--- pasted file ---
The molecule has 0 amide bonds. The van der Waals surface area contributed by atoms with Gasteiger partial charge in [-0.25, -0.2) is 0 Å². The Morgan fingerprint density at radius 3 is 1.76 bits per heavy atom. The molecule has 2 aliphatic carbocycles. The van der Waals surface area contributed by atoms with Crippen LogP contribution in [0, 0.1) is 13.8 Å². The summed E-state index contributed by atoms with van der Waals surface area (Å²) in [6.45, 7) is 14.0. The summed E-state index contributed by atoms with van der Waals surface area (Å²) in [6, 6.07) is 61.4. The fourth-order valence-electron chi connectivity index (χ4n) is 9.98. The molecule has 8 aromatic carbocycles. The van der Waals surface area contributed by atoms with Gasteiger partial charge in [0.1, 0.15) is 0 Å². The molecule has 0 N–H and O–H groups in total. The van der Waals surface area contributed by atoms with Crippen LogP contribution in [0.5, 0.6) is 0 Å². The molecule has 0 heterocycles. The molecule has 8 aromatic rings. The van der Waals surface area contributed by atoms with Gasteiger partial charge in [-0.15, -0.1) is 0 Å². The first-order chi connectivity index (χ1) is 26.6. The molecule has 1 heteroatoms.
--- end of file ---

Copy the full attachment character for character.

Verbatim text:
The molecule has 0 amide bonds. The van der Waals surface area contributed by atoms with Gasteiger partial charge in [-0.25, -0.2) is 0 Å². The Morgan fingerprint density at radius 3 is 1.76 bits per heavy atom. The molecule has 2 aliphatic carbocycles. The van der Waals surface area contributed by atoms with Crippen LogP contribution in [0, 0.1) is 13.8 Å². The summed E-state index contributed by atoms with van der Waals surface area (Å²) in [6.45, 7) is 14.0. The summed E-state index contributed by atoms with van der Waals surface area (Å²) in [6, 6.07) is 61.4. The fourth-order valence-electron chi connectivity index (χ4n) is 9.98. The molecule has 8 aromatic carbocycles. The van der Waals surface area contributed by atoms with Gasteiger partial charge in [0.1, 0.15) is 0 Å². The molecule has 0 N–H and O–H groups in total. The van der Waals surface area contributed by atoms with Crippen LogP contribution in [0.5, 0.6) is 0 Å². The molecule has 0 heterocycles. The molecule has 8 aromatic rings. The van der Waals surface area contributed by atoms with Gasteiger partial charge in [-0.15, -0.1) is 0 Å². The first-order chi connectivity index (χ1) is 26.6. The molecule has 1 heteroatoms.